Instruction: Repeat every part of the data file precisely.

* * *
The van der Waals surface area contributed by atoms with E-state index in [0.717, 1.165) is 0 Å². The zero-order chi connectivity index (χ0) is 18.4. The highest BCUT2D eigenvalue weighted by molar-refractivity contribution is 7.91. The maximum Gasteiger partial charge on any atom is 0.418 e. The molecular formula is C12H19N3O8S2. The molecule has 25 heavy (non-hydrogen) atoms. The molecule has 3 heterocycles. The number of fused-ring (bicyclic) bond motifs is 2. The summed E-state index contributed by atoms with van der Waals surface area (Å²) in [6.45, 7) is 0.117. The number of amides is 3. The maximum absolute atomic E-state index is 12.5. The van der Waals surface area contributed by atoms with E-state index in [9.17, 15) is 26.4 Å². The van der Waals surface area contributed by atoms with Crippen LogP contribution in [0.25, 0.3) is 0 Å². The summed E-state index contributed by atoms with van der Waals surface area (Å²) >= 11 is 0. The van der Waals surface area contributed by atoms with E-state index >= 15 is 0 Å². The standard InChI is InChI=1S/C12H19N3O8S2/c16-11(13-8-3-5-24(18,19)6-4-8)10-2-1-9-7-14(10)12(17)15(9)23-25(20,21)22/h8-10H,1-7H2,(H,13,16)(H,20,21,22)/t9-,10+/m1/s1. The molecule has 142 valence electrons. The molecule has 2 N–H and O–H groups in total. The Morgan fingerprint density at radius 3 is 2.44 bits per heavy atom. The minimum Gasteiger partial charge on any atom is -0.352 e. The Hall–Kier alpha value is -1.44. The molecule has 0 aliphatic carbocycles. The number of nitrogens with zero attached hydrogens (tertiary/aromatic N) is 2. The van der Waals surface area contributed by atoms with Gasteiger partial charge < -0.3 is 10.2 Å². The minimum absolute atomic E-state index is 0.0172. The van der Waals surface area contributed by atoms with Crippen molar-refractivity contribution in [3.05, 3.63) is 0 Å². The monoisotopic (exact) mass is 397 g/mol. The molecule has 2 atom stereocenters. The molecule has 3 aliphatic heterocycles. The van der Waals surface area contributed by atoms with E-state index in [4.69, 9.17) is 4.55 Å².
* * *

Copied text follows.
The van der Waals surface area contributed by atoms with E-state index in [0.717, 1.165) is 0 Å². The zero-order chi connectivity index (χ0) is 18.4. The highest BCUT2D eigenvalue weighted by molar-refractivity contribution is 7.91. The maximum Gasteiger partial charge on any atom is 0.418 e. The molecular formula is C12H19N3O8S2. The molecule has 25 heavy (non-hydrogen) atoms. The molecule has 3 heterocycles. The number of fused-ring (bicyclic) bond motifs is 2. The summed E-state index contributed by atoms with van der Waals surface area (Å²) in [6.45, 7) is 0.117. The number of amides is 3. The maximum absolute atomic E-state index is 12.5. The van der Waals surface area contributed by atoms with E-state index in [9.17, 15) is 26.4 Å². The van der Waals surface area contributed by atoms with Crippen LogP contribution in [0.25, 0.3) is 0 Å². The summed E-state index contributed by atoms with van der Waals surface area (Å²) >= 11 is 0. The van der Waals surface area contributed by atoms with E-state index >= 15 is 0 Å². The standard InChI is InChI=1S/C12H19N3O8S2/c16-11(13-8-3-5-24(18,19)6-4-8)10-2-1-9-7-14(10)12(17)15(9)23-25(20,21)22/h8-10H,1-7H2,(H,13,16)(H,20,21,22)/t9-,10+/m1/s1. The molecule has 142 valence electrons. The molecule has 2 N–H and O–H groups in total. The Morgan fingerprint density at radius 3 is 2.44 bits per heavy atom. The minimum Gasteiger partial charge on any atom is -0.352 e. The Hall–Kier alpha value is -1.44. The molecule has 0 aliphatic carbocycles. The number of nitrogens with zero attached hydrogens (tertiary/aromatic N) is 2. The van der Waals surface area contributed by atoms with Gasteiger partial charge < -0.3 is 10.2 Å². The minimum absolute atomic E-state index is 0.0172. The van der Waals surface area contributed by atoms with Crippen molar-refractivity contribution in [3.05, 3.63) is 0 Å². The monoisotopic (exact) mass is 397 g/mol. The molecule has 2 atom stereocenters. The molecule has 3 aliphatic heterocycles. The van der Waals surface area contributed by atoms with E-state index in [4.69, 9.17) is 4.55 Å².